Qantas Ultra Long Haul Flights Won’t Feature Cargo Hold Beds After All

Qantas has confirmed that Project Sunrise won’t see beds placed in the cargo bay. Informally known as cargo class, the ambitious undertaking would’ve seen a space where Qantas passengers could head for a rest on ultra long haul flights.

Qantas Cargo Class Project Sunrise
Qantas is looking for an aircraft to fly non-stop from London to Sydney. Photo: Qantas

Instead, the carrier is looking to implement leisure spaces in the main body of the aircraft. By replacing cargo space with passenger amenities, the carrier could have reduced weight. Weight can be critical in extending the operating range of an aircraft. Indeed, this has been seen on the Singapore Airlines A350ULR.

Project Sunrise

Qantas had been looking at utilising a cargo class capacity for passengers during Project Sunrise flights. Project Sunrise sees the carrier attempting to make the connection between London and Sydney nonstop. Currently, Qantas passengers between the two cities have to stop en route to refuel the aircraft. However, Qantas markets the remaining leg as a fifth freedom flight in order to maximise profits.

Now, London to Sydney non-stop would become the world’s longest flight. It has been managed once by an empty Qantas Boeing 747 in 20 hours and 9 minutes according to reporting in Traveller. Passengers can get restless on a four-hour flight, so imagine how they’d feel after this super long flight.

Qantas Boeing 747
Qantas once flew non-stop from London to Sydney using a specially modified Boeing 747. Photo: Qantas

This was the idea behind the Qantas cargo class. Passengers would have a place to go and stretch their legs or lie down in a more comfortable position than in an aircraft seat.

Weight reduction benefits

Carriers can increase their range by reducing their payloads. Indeed, if the aircraft is carrying less, it can accommodate more fuel before hitting its maximum weight. Cargo can be fairly heavy and dense.

As such, cargo class would actually help with reducing the weight of the aircraft. The space taken up for passenger space in the hold would largely be empty. The exception would be the beds, which could be manufactured of specifically lightweight materials.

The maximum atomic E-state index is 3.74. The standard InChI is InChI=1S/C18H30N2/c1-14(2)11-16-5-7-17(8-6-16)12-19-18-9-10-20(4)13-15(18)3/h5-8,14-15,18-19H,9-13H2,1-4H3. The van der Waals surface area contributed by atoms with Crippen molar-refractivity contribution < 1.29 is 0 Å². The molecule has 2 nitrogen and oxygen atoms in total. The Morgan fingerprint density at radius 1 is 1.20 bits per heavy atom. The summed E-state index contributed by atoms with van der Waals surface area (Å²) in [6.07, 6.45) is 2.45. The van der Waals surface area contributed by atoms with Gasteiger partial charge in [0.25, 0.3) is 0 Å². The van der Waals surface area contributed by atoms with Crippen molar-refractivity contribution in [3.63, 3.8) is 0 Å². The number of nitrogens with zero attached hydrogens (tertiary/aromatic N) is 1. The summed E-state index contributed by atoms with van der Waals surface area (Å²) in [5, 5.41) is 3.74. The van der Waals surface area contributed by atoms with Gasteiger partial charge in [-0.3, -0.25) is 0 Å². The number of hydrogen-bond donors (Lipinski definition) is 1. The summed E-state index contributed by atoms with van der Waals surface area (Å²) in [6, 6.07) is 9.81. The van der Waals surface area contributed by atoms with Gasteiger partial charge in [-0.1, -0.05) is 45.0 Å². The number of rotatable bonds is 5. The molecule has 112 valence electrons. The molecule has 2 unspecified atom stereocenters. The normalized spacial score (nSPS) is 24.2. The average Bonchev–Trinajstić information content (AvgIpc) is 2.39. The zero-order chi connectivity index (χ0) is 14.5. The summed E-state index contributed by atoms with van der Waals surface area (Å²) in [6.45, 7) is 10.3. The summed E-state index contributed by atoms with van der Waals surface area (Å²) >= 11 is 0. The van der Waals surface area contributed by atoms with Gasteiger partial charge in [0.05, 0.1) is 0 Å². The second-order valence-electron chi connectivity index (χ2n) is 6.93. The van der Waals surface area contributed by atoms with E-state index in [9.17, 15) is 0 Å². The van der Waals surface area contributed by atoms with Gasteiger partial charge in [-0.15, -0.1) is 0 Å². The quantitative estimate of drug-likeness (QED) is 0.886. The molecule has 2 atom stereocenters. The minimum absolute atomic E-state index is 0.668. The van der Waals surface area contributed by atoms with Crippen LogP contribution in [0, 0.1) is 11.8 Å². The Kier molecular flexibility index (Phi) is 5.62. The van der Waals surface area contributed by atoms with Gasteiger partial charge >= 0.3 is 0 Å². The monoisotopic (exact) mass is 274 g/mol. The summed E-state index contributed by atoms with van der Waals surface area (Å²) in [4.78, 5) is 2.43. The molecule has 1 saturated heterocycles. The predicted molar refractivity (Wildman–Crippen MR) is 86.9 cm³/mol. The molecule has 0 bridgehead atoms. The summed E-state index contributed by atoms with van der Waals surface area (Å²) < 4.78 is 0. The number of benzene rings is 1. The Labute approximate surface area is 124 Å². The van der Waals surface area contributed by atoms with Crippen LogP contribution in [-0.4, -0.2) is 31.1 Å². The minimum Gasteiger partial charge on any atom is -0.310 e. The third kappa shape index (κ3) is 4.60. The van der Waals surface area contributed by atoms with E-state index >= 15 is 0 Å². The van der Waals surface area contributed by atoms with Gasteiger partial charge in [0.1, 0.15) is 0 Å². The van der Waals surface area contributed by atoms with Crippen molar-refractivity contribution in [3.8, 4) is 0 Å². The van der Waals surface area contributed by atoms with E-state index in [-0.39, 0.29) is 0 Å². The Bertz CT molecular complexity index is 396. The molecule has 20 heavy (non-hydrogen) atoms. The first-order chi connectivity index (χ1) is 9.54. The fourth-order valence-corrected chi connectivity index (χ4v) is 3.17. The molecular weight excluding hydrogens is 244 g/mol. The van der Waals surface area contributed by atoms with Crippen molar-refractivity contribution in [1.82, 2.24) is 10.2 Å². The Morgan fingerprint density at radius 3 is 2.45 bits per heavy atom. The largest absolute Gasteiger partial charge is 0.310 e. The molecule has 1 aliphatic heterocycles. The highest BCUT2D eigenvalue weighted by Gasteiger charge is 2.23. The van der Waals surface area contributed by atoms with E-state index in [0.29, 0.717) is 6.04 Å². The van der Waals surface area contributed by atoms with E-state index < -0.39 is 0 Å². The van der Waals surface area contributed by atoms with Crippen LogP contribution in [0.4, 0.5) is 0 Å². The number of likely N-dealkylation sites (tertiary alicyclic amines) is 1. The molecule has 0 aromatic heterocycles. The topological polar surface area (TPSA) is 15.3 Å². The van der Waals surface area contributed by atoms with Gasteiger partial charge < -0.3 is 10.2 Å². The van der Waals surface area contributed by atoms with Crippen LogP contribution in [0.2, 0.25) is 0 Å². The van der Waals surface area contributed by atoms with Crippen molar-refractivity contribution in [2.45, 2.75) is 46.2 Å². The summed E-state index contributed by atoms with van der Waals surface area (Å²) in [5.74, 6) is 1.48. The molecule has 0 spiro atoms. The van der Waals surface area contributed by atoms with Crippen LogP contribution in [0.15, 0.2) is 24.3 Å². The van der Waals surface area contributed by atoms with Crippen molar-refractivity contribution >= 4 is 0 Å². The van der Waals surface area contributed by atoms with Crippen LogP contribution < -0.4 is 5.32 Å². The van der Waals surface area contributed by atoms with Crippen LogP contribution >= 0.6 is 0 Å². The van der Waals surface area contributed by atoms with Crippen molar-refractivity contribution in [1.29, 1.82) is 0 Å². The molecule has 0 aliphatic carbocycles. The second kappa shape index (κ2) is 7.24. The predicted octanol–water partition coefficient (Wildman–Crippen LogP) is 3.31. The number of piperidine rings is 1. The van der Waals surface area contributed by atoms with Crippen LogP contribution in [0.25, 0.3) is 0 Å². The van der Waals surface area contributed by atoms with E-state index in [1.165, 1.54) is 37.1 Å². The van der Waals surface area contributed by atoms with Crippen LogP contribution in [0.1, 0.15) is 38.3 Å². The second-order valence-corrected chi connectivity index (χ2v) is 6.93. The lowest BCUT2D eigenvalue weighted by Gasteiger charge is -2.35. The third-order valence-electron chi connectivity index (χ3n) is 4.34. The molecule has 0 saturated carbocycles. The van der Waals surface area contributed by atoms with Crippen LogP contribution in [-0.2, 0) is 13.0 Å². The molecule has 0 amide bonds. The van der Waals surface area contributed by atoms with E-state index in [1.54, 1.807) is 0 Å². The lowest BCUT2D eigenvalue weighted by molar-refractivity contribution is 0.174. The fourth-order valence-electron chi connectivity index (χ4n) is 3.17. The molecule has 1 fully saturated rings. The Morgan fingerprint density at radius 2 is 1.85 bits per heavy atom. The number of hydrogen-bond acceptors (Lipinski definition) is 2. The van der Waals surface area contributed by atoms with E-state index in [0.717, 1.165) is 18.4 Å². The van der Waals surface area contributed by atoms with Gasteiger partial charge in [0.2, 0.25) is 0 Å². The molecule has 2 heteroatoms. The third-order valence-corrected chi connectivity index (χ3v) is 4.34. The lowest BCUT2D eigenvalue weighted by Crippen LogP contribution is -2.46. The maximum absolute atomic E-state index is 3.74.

The new plan

Qantas has scrapped its cargo class plans for the time being. Australian Business Traveller quotes Alan Joyce, Qantas Group CEO, as saying,

“The package we looked at – putting things in baggage holds – didn’t work”.

Instead, Qantas is looking at placing an exercise area in the main cabin. This will still reduce weight, as passengers and seats will not occupy the area during takeoff and landing. Joyce sees it as “area for a number of people to stand up and do exercise”.

Qantas Cargo Class Project Sunrise
Other airlines such as Virgin Atlantic (pictured) are placing bars onboard aircraft. Photo: Virgin Atlantic

A number of airlines currently offer bars onboard long flights, with Virgin Atlantic introducing a social space onboard its new Airbus A350. However, Joyce told media,

“Some airlines are going for bars, we’re going for health and wellbeing, which is a lot better for you!”

Qantas wasn’t able to provide a comment, but they did confirm that “sleeping space in the cargo hold has been decided against due to practicality and ensuring we maintain the right payload to get the necessary range out of the aircraft.”

Do you think Qantas cargo class would have worked? Would you have utilised it? Let us know in the comments!

Updated with comments from Qantas – 0730UTC 5th June 2019